TOKYO (AFP) - Japan on Monday (Feb 1) denied that it carries out espionage activities abroad as it announced that the Chinese authorities had formally arrested a fourth Japanese citizen on suspicion of spying.
China and Japan have been taking steps for more than a year to improve relations that remain plagued by tensions over the legacy of World War II as well as a maritime dispute.
Ties, however, remain shaky and the Chinese allegations of spying by Japanese nationals have become a new irritant.
The arrests also come as China has detained people of other nationalities on security-related suspicions.
Mr Yoshihide Suga, Japan's top government spokesman, said China informed Japan last month that a fourth Japanese had been formally arrested after being detained in Beijing in June.
"Japan does not engage in spying activities in any country," Mr Suga told reporters.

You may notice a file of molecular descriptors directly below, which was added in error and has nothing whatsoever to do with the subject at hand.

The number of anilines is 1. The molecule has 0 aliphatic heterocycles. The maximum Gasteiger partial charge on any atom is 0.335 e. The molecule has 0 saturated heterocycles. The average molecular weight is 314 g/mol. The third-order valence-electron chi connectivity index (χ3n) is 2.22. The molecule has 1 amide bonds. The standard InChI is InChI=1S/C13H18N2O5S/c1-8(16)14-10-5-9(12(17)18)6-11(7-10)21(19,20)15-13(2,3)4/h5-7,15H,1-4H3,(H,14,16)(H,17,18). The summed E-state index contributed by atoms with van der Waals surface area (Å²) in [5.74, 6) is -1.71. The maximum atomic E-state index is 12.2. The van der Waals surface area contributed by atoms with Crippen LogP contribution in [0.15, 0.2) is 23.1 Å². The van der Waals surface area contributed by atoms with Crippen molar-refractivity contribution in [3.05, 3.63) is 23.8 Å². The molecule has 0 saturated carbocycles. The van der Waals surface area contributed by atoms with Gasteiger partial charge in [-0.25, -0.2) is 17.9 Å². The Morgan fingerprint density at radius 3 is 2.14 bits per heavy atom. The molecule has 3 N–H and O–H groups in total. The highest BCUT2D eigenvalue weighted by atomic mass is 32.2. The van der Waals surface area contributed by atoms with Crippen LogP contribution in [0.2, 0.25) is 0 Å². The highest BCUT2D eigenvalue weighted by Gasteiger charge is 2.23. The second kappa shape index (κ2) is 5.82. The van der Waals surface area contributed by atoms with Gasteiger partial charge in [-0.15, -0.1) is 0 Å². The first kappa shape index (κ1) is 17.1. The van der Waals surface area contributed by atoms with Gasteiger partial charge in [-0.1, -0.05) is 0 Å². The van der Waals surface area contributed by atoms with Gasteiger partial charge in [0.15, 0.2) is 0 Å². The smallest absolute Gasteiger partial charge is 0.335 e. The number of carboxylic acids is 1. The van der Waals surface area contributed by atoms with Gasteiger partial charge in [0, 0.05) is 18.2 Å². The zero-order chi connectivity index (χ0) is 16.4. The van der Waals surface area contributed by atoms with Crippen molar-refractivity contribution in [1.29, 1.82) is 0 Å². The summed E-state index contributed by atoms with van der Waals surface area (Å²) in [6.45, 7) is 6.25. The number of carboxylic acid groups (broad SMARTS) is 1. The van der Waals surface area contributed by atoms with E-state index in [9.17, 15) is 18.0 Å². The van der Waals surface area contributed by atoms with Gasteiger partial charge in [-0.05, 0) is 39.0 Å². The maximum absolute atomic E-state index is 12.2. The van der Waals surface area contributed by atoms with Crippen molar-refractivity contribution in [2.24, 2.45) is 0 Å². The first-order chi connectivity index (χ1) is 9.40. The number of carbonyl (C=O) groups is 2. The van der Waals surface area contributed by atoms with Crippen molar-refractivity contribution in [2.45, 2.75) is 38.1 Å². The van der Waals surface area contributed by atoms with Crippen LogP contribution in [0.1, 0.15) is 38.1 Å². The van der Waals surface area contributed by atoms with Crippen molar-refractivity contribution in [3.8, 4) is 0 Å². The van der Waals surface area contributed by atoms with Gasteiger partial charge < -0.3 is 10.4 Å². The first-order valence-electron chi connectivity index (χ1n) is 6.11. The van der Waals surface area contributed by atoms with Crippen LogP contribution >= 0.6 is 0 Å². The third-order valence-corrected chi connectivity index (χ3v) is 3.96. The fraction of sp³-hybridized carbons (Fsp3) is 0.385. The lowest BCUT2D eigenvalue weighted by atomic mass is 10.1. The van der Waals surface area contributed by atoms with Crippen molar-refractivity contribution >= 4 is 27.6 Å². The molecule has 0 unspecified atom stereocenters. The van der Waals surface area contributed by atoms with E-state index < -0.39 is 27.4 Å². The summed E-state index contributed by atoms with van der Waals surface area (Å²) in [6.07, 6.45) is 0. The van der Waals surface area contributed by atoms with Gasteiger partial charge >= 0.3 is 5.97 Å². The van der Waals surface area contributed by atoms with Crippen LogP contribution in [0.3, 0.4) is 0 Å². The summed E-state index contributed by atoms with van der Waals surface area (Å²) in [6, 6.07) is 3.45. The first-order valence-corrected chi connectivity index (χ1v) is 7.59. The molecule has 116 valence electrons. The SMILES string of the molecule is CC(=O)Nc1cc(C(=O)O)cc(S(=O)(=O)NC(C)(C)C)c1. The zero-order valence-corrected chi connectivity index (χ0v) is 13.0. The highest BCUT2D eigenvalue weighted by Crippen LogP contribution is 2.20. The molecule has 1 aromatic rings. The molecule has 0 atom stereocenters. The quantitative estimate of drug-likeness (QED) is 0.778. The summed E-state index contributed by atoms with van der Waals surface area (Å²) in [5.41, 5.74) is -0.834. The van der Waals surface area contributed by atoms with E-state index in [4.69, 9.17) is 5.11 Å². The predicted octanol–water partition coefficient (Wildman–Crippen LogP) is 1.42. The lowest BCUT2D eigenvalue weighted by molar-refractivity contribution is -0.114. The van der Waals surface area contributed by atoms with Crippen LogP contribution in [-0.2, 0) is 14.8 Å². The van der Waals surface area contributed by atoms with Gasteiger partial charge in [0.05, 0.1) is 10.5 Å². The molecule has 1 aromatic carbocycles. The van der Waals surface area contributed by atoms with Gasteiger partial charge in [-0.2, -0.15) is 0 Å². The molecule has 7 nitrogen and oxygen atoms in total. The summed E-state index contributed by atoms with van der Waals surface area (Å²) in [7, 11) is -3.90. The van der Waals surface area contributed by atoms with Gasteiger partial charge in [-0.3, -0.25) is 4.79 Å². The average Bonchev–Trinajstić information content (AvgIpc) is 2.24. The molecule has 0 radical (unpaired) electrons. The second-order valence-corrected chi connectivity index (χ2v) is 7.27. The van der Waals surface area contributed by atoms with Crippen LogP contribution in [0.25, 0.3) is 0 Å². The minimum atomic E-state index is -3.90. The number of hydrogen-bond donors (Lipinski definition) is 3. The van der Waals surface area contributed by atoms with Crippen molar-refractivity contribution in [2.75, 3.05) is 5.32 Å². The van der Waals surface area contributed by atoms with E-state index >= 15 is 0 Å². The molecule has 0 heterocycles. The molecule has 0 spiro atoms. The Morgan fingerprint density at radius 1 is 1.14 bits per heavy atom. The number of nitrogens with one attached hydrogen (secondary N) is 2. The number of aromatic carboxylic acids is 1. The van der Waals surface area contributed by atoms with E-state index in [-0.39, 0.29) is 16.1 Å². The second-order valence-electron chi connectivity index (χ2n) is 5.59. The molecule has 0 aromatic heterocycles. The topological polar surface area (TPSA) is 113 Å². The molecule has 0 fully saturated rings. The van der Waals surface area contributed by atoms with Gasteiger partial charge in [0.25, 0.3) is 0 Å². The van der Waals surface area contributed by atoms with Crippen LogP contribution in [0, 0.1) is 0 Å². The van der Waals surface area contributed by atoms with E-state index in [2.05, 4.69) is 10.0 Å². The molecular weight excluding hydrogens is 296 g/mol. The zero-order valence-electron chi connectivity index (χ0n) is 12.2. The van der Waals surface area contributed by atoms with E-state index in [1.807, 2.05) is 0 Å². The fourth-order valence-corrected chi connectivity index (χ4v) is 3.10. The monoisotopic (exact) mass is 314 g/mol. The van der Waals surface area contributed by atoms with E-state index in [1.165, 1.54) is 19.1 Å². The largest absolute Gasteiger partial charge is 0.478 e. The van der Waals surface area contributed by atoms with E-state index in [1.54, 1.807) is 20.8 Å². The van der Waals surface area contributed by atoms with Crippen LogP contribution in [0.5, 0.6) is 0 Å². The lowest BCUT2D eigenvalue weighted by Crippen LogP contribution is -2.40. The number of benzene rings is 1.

"The government is preparing to support (those citizens) properly through diplomatic offices overseas."
Few details have been released about the detained Japanese. Mr Suga previously announced that three are men and one is a woman. All were apprehended last year, with news of the formal arrests coming in stages.
The arrests of the Japanese came after China in 2014 detained a Canadian missionary couple for alleged espionage.
China said last Friday that it has charged one of the Canadians with spying and stealing state secrets.
Last month Swedish activist Peter Dahlin was held on suspicion of endangering national security, apparently caught up in a crackdown on human rights lawyers.
He was deported last week.
China passed a new "national security" law in July that was criticised by rights groups for the vague wording of its references to "security".
This raised fears it could give police wide-ranging discretionary powers over civil society.